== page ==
By KEITH RYAN CARTWRIGHT
Rutherford County Schools
For the past 10 years, the International Baccalaureate program at Oakland High School has cultivated a culture of curiosity among a tightknit community of high-achieving students.
In that time, graduates of the program have earned several Fulbright scholarships and been a finalist as a Rhodes Scholar, enrolled in Ivy League universities, and studied everything from finance, law, leadership, politics, engineering, aerospace and medicine.
Austin Hornsby, who graduated in 2010, is an F-16 pilot in the United State Air Force. Hornsby said he has the “coolest job I could have ever dreamed of.”
“It started with the IB classes in high school,” he wrote in an email. “People ask me all the time how I got to be a fighter pilot, and I say because I went to the Air Force Academy. I never would have been accepted to, or succeeded at, USAFA without IB.”
Prior to going overseas, Hornsby joked he was going “to bring the IB diploma fury to the bad dudes downrange.”
Past graduates have found themselves traveling, working and living in exotic locales.
Eric Peters was a Fulbright Scholar in Prague, Savannah Caffey is currently in Madagascar, Warner Fuston is in Korea and Jarrod Hargis recently traveled to the United Republic of Tanzania, Africa, where he climbed Mt. Kilimanjaro.
Not everyone has gone overseas.
Phillip Dodd was in Washington, D.C., where he worked for U.S. Sen. Lisa Murkowski, who represents Alaska, for more than three years. Sadie Hampton was in Ohio before taking a new position in Tampa, Florida, with Royal Caribbean International.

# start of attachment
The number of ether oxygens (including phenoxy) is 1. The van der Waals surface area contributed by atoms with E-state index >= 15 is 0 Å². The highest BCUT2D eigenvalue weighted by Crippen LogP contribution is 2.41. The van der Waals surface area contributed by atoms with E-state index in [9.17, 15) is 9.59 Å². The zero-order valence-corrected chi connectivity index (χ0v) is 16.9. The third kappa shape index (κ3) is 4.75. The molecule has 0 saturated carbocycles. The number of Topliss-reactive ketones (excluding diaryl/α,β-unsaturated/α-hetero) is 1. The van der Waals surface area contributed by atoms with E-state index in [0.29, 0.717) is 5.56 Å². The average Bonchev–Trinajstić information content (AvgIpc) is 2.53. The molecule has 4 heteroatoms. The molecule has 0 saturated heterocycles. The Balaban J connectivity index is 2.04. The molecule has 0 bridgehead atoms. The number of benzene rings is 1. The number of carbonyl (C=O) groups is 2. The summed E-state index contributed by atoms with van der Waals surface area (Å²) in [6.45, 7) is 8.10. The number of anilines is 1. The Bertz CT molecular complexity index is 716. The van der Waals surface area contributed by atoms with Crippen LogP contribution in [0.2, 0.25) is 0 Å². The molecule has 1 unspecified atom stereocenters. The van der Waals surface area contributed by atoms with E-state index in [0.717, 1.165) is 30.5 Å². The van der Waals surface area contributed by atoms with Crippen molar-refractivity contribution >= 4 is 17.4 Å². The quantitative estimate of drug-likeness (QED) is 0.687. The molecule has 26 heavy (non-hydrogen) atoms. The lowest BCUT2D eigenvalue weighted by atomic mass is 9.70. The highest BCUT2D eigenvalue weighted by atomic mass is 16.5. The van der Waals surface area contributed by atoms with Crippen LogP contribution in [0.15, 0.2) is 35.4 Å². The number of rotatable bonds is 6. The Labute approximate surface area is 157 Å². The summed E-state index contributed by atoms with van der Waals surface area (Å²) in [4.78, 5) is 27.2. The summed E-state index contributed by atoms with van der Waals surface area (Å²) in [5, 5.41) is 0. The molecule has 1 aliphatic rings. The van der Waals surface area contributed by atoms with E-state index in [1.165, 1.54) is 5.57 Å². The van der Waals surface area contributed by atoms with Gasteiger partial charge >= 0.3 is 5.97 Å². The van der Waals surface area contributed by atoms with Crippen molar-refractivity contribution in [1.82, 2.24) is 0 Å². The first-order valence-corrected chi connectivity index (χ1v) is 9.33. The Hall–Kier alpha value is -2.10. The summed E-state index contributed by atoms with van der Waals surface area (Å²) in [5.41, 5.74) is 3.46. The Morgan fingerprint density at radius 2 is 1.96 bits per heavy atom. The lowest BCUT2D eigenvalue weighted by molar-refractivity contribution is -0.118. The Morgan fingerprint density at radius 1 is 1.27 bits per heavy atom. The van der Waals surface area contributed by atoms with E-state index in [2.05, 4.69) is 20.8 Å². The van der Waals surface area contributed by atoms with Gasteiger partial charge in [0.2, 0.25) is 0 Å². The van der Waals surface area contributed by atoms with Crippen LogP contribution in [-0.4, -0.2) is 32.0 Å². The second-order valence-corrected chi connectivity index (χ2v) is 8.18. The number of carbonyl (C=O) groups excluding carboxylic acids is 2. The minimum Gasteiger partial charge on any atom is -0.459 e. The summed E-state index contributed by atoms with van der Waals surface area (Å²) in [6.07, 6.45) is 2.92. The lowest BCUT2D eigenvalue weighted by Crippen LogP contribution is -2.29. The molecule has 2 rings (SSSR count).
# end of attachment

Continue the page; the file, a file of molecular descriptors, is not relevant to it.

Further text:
Alan Phrommala is currently attending Emory University and Josh Walker is at Auburn University, while Alvin Synarong is currently a sophomore at Princeton University.
IB graduates are spread out from New York City – Jackson Vaught works on Wall Street – down to Atlanta and all the way up to Seattle, Washington. Others are closer to home – Chattanooga, Knoxville and Huntsville, Alabama – and, of course, many of them remain here in the Middle Tennessee region.
Witnessing what others have achieved through the IB program provides an incentive for the current students in the program, Oakland Principal John Marshall said.
“It’s always good for them to see the success of the students who have gone before them,” Marshall said, “and the opportunities that increase for them based on the education available to them through the IB program.”
Kalkidan Dejene, a senior IB diploma candidate, began planning the Festival of Nations last spring. The senior IB diploma candidate worked with Quintana Lytle to create the October event as a way of acknowledging and celebrating the diversity of Oakland’s student body.
It was held during homecoming week.
The project was entirely student-driven.
Students and parents set up culturally diverse information tables based on their own backgrounds. More than 15 countries were represented and each of the displays included artifacts and objects that symbolize their countries, traditional music and dance, and authentic food.
Kalkidan said she conceived the idea — student projects like this are integral to the IB experience — as a way to introduce various ethnic groups and “to help everyone to learn to appreciate the diversity that is present at my school.”